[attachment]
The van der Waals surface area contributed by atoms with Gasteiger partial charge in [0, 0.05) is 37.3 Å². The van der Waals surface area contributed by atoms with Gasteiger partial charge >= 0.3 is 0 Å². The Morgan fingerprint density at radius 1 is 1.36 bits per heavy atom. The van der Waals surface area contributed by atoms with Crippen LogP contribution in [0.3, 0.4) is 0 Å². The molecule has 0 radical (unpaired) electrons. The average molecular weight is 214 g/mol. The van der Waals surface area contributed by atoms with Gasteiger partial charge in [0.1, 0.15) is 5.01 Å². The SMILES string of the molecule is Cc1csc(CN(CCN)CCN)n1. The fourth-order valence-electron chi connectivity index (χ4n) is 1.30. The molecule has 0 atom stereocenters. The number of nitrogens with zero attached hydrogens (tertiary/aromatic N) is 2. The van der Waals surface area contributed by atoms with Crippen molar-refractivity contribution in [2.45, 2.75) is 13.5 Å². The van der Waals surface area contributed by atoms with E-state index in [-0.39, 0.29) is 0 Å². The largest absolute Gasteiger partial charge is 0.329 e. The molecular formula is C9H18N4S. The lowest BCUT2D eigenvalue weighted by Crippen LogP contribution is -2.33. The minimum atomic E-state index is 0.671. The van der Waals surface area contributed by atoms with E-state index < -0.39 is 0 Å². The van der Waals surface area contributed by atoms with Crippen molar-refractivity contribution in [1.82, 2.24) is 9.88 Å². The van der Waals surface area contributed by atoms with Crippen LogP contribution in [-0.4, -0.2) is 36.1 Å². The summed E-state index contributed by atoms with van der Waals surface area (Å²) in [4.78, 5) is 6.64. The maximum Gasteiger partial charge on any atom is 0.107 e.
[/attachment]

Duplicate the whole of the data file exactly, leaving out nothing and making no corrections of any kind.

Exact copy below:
The van der Waals surface area contributed by atoms with Gasteiger partial charge in [0, 0.05) is 37.3 Å². The van der Waals surface area contributed by atoms with Gasteiger partial charge >= 0.3 is 0 Å². The Morgan fingerprint density at radius 1 is 1.36 bits per heavy atom. The van der Waals surface area contributed by atoms with Crippen LogP contribution in [0.3, 0.4) is 0 Å². The molecule has 0 radical (unpaired) electrons. The average molecular weight is 214 g/mol. The van der Waals surface area contributed by atoms with Gasteiger partial charge in [0.1, 0.15) is 5.01 Å². The SMILES string of the molecule is Cc1csc(CN(CCN)CCN)n1. The fourth-order valence-electron chi connectivity index (χ4n) is 1.30. The molecule has 0 atom stereocenters. The number of nitrogens with zero attached hydrogens (tertiary/aromatic N) is 2. The van der Waals surface area contributed by atoms with Crippen molar-refractivity contribution in [2.45, 2.75) is 13.5 Å². The van der Waals surface area contributed by atoms with E-state index in [-0.39, 0.29) is 0 Å². The largest absolute Gasteiger partial charge is 0.329 e. The molecular formula is C9H18N4S. The lowest BCUT2D eigenvalue weighted by Crippen LogP contribution is -2.33. The minimum atomic E-state index is 0.671. The van der Waals surface area contributed by atoms with E-state index < -0.39 is 0 Å². The van der Waals surface area contributed by atoms with Crippen molar-refractivity contribution in [1.82, 2.24) is 9.88 Å². The van der Waals surface area contributed by atoms with Crippen LogP contribution in [-0.4, -0.2) is 36.1 Å². The summed E-state index contributed by atoms with van der Waals surface area (Å²) in [4.78, 5) is 6.64. The maximum Gasteiger partial charge on any atom is 0.107 e.